For Tougher Press Guidelines On Covering Domestic Abuse
Why the press regulator should create new guidelines similar to those used when covering suicides
The Editors’ Code of Practice Committee should consider laying down stricter guidelines on how journalists cover domestic abuse.
The research of Lundy Bancroft, a psychologist who specialises in domestic abuse, suggests the more abusers are able — and enabled — to rationalise their abuse and shift the blame of their abuse onto their partners, the more likely they are to continue to abuse and eventually kill their partners.
Yet several articles I’ve seen in the UK Press recently covering stories of domestic abuse have led with the very rationale that the abusers used to kill their wives and ex-wives. Not just reporting it but actually emphasizing it.
Here are just two of many examples:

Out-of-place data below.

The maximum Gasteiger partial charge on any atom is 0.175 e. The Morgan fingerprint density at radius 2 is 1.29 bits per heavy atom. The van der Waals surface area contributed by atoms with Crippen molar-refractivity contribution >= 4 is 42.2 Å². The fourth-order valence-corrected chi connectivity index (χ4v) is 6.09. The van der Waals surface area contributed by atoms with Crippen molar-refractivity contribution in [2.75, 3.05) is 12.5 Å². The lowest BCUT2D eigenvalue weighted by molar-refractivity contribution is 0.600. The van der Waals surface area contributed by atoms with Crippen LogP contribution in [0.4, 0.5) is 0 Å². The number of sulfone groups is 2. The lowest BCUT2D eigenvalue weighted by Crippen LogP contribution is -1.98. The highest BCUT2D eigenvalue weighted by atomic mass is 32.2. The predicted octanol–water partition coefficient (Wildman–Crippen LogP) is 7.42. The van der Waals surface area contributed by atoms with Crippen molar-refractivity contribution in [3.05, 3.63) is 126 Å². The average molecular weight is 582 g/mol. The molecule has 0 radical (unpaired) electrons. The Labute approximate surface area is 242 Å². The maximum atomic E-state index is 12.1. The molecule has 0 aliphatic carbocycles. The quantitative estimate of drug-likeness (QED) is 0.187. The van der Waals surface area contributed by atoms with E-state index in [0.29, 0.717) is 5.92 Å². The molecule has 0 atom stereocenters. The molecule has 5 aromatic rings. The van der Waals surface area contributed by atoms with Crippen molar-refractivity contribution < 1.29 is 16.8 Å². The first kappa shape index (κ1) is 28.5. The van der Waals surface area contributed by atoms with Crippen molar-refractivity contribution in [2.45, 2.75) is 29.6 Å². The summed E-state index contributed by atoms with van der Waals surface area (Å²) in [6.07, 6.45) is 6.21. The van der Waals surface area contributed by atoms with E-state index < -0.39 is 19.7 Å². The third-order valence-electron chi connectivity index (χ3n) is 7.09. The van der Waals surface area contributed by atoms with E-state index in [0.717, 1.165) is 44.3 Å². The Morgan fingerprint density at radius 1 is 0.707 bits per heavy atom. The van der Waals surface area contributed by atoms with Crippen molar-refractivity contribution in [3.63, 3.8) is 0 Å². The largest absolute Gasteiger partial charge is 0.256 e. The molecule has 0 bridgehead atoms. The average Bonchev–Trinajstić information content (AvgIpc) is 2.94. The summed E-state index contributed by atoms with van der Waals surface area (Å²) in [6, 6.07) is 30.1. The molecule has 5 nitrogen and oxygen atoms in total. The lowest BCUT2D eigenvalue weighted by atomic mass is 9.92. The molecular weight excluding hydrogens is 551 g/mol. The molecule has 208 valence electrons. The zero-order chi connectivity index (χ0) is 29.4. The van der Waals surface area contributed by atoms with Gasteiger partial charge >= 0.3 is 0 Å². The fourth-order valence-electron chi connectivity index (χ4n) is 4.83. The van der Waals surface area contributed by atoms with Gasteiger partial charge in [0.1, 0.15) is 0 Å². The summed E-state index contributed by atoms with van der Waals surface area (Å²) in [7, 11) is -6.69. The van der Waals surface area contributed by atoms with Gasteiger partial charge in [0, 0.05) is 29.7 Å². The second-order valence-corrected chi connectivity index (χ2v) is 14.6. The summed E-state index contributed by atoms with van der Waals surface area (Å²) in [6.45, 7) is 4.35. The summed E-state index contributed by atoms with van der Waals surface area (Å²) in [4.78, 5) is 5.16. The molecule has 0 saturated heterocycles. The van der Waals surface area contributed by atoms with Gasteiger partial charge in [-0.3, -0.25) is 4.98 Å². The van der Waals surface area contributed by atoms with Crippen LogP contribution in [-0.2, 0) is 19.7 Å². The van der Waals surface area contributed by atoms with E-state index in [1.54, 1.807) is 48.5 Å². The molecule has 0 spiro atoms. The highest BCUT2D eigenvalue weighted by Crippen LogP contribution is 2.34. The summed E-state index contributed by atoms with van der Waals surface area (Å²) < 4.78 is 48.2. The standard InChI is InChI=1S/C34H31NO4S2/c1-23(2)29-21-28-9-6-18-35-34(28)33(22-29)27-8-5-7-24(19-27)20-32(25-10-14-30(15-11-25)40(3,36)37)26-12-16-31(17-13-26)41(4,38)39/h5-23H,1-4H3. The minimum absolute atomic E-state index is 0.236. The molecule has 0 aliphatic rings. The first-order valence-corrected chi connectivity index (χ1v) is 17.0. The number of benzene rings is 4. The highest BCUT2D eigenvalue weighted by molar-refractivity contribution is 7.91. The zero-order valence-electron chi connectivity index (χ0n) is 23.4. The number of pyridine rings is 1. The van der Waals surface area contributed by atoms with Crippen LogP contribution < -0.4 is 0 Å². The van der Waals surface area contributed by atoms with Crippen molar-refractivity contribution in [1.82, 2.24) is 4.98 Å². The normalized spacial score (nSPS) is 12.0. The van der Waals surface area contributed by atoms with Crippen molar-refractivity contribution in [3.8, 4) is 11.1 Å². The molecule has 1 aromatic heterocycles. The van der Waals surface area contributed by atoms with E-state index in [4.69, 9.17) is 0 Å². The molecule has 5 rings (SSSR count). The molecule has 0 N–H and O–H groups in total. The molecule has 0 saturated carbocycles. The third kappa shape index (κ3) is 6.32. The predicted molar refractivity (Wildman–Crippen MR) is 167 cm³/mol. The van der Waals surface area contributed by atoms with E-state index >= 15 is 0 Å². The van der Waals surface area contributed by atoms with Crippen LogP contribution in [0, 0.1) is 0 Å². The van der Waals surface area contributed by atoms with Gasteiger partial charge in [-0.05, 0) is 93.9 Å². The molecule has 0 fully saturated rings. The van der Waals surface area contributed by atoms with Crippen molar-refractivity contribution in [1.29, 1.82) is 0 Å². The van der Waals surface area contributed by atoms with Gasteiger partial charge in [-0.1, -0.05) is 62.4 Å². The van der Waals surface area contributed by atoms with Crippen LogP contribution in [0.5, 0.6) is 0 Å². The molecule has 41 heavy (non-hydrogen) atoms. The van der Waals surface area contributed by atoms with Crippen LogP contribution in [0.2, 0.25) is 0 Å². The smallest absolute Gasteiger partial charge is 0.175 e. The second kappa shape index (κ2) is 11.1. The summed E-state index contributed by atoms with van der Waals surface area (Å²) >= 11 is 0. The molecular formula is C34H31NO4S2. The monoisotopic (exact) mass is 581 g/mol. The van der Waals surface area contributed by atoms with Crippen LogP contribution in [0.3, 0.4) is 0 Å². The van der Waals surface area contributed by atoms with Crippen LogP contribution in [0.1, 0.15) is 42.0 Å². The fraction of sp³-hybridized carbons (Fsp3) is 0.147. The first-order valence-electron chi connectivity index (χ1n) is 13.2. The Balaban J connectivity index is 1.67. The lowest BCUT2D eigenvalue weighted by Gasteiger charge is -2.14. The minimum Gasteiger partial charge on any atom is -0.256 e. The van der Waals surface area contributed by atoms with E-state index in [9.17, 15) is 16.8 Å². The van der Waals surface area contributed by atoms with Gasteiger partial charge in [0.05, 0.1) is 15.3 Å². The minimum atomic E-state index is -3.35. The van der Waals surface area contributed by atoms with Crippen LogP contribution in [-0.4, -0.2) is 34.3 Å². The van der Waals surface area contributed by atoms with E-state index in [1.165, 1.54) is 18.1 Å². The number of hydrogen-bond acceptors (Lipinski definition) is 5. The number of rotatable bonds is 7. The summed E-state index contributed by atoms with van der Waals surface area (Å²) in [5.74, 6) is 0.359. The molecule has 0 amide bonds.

Husband who “just flipped” and strangled his wife during lockdown found not guilty of murder
This article on Mail Online:
‘Made my kids turn their backs on me’: Chilling last Facebook post of estranged husband, 40, who knifed his NHS worker ex, 39, and her daughter, 24, to death before dying in crash in ‘double murder-suicide’
Headlines like these imply the attackers have a good reason or a legitimate justification to kill their partners. How can it be right that we know the murderer’s specious rationale for their behaviour before we’ve even been told the victim’s name?
It is for this reason, I believe the Editor’s Code should be changed to provide guidelines on how journalists cover domestic abuse in a similar way to how IPSO enforces guidelines on how journalists should treat their coverage of suicide. With more emphasis on the facts of the case and less emphasis on the gory details and the abuser’s rationale for his abhorrent actions.
This morning I wrote the Editors’ Code of Practice Committe with my suggestions — I’ll update you as soon as I receive a reply.
Thank you for reading — I hope you found my thoughts interesting. You can find me on Twitter: @Sayde_Scarlett